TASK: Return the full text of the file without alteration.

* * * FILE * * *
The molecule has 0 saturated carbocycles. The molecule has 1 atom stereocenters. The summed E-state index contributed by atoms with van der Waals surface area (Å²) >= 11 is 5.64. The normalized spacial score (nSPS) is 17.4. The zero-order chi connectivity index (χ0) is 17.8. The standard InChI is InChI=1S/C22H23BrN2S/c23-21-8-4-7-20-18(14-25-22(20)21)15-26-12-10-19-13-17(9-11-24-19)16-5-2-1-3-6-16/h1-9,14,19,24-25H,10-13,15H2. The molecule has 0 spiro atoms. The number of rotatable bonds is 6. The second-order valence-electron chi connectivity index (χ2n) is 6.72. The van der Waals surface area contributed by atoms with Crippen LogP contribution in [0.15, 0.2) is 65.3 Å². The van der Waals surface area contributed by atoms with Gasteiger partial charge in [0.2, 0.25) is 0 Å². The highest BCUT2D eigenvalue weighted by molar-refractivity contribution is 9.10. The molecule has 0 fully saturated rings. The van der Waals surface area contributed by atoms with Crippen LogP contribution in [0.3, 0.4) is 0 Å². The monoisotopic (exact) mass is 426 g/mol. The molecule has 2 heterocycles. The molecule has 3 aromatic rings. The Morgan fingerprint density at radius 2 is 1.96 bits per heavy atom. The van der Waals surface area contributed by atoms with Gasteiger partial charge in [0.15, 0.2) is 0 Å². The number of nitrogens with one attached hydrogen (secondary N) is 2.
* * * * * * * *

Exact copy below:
The molecule has 0 saturated carbocycles. The molecule has 1 atom stereocenters. The summed E-state index contributed by atoms with van der Waals surface area (Å²) >= 11 is 5.64. The normalized spacial score (nSPS) is 17.4. The zero-order chi connectivity index (χ0) is 17.8. The standard InChI is InChI=1S/C22H23BrN2S/c23-21-8-4-7-20-18(14-25-22(20)21)15-26-12-10-19-13-17(9-11-24-19)16-5-2-1-3-6-16/h1-9,14,19,24-25H,10-13,15H2. The molecule has 0 spiro atoms. The number of rotatable bonds is 6. The second-order valence-electron chi connectivity index (χ2n) is 6.72. The van der Waals surface area contributed by atoms with Crippen LogP contribution in [0.15, 0.2) is 65.3 Å². The van der Waals surface area contributed by atoms with Gasteiger partial charge in [0.2, 0.25) is 0 Å². The highest BCUT2D eigenvalue weighted by molar-refractivity contribution is 9.10. The molecule has 0 fully saturated rings. The van der Waals surface area contributed by atoms with Crippen LogP contribution in [0.3, 0.4) is 0 Å². The monoisotopic (exact) mass is 426 g/mol. The molecule has 2 heterocycles. The molecule has 3 aromatic rings. The Morgan fingerprint density at radius 2 is 1.96 bits per heavy atom. The van der Waals surface area contributed by atoms with Gasteiger partial charge in [0.15, 0.2) is 0 Å². The number of nitrogens with one attached hydrogen (secondary N) is 2.